279. Memorandum on the Substance of Discussion at a Department of State–Joint Chiefs of Staff Meeting0
[Here follow a list of 26 persons present, including Deputy Under Secretary Murphy, Generals Twining and White, Army Vice Chief of Staff General Lyman L. Lemnitzer, Vice Chief of Naval Operations Admiral James S. Russell, General Cabell, and NSC Deputy Executive Secretary Gleason, and discussion of the first two agenda items.]
3. U.S. Policy Toward Certain Off-Shore Islands
Mr. Robertson opened the discussion on this subject by referring to the special White House meeting of August 25, 19581 in which it was decided that U.S. interests related only to the GRC’s ability to hold the two Quemoys and the five larger islands in the Matsu group. The GRC held off-shore island positions excluded from United States interests as a result of this decision are 1) Ta-Tan (1,300 troops) and Ehr-Tan (250 troops); 2) two additional islets in the Kinmen group, Hu-tzu Hsu (70 troops); and Dodd Island (70 troops); 3) Tung-ting, 22 nautical miles southwest of Kinmen (60 troops); 4) the Wu-chiu group, midway between the Kinmen group and the Matsus (550 irregulars); 5) Lang Tao, about 12 nautical miles northeast of the Matsus (no troops) and 6) Tungyin Shan, 25 nautical miles east northeast of the Matsus (3,000 irregulars).
Mr. Robertson then pointed out that Ta-Tan and Ehr-Tan are the only two islands in the above group that are within communist artillery bombardment range from the mainland. He indicated that it was our belief, reflected in our talks with GRC officials, that the two Tan islands could be so interdicted by artillery fire as to be impossible to resupply. We have notified the GRC that the U.S. will not engage in, or assist the GRC in, a supply operation to these islands. The GRC, on the other hand, believes that it can supply the islands and it proposes to defend them vigorously. Apart from the Tans, the other small islands enumerated by Mr. Robertson were indicated as being beyond mainland artillery range. He pointed out that we have not discussed our attitude toward these islands with the GRC. The issue up for discussion with the JCS is the U.S. position in the event the Chinese communists try to capture these latter islands. Mr. Robertson Felt it was important we have no misunderstanding with the GRC as to whether we would become involved if our help were required, or requested, to repel such attacks.[Page 560]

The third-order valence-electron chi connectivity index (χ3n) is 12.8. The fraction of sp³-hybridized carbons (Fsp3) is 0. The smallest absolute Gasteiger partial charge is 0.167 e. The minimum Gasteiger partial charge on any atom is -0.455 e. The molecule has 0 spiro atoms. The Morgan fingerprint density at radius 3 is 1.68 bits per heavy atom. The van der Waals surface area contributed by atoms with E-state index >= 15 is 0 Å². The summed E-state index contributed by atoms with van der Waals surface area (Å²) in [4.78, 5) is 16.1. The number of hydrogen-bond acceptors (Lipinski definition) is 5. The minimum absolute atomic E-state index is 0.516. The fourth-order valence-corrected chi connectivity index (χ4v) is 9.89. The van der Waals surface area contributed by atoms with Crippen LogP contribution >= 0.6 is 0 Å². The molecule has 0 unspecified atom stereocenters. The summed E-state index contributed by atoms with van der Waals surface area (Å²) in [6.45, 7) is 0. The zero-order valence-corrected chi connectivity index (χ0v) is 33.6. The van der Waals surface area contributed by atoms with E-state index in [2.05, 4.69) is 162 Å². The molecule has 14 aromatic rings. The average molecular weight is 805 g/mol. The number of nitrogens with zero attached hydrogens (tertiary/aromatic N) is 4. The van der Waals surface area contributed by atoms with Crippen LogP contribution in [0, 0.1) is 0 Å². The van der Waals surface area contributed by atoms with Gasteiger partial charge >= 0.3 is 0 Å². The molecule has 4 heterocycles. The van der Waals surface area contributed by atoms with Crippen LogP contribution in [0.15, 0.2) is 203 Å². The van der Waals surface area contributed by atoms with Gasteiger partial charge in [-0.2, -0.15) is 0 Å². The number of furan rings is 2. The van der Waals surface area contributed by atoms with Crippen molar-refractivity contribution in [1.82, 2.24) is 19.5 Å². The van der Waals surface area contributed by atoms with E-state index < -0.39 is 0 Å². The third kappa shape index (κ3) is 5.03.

General Twining Felt we should make clear that we will defend the Quemoys and the Matsus and not the other islands. He Felt that our commitments were already so heavy that they should not be increased. General Lemnitzer commented that there are two different problems: (1) what the Chinese Nationalists think and (2) what the U.S. will do. He mentioned that he had just returned from Taiwan and he was impressed with the strength of feeling on the part of the Chinese Nationalist Government against giving up any more real estate. He Felt they disagreed with the U.S. violently on the issue of whether these small islands were worth fighting for. From the GRC point of view the loss of such outposts develops a sense of insecurity as well as psychological inferiority. He was inclined to agree with the Chinese position.